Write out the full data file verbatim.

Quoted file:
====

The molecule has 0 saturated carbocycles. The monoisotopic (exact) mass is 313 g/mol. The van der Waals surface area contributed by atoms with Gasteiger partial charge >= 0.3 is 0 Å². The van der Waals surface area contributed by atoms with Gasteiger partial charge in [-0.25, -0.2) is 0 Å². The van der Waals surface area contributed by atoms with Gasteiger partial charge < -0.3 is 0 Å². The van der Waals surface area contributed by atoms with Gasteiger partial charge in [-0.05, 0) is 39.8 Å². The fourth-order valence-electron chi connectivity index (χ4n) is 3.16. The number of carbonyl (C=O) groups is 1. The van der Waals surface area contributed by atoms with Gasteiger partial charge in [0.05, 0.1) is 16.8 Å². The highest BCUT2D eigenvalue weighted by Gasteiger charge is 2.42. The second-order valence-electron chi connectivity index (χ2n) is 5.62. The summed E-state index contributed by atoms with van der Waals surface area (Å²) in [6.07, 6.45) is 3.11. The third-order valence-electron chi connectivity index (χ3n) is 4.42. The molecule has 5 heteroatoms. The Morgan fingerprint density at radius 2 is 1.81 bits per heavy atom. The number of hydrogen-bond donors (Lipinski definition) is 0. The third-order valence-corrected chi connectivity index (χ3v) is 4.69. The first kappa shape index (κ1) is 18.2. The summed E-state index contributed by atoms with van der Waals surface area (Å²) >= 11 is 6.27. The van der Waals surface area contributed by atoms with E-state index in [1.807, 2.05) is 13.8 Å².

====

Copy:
The molecule has 0 saturated carbocycles. The monoisotopic (exact) mass is 313 g/mol. The van der Waals surface area contributed by atoms with Gasteiger partial charge >= 0.3 is 0 Å². The van der Waals surface area contributed by atoms with Gasteiger partial charge in [-0.25, -0.2) is 0 Å². The van der Waals surface area contributed by atoms with Gasteiger partial charge < -0.3 is 0 Å². The van der Waals surface area contributed by atoms with Gasteiger partial charge in [-0.05, 0) is 39.8 Å². The fourth-order valence-electron chi connectivity index (χ4n) is 3.16. The number of carbonyl (C=O) groups is 1. The van der Waals surface area contributed by atoms with Gasteiger partial charge in [0.05, 0.1) is 16.8 Å². The highest BCUT2D eigenvalue weighted by Gasteiger charge is 2.42. The second-order valence-electron chi connectivity index (χ2n) is 5.62. The summed E-state index contributed by atoms with van der Waals surface area (Å²) in [6.07, 6.45) is 3.11. The third-order valence-electron chi connectivity index (χ3n) is 4.42. The molecule has 5 heteroatoms. The Morgan fingerprint density at radius 2 is 1.81 bits per heavy atom. The number of hydrogen-bond donors (Lipinski definition) is 0. The third-order valence-corrected chi connectivity index (χ3v) is 4.69. The first kappa shape index (κ1) is 18.2. The summed E-state index contributed by atoms with van der Waals surface area (Å²) >= 11 is 6.27. The van der Waals surface area contributed by atoms with E-state index in [1.807, 2.05) is 13.8 Å².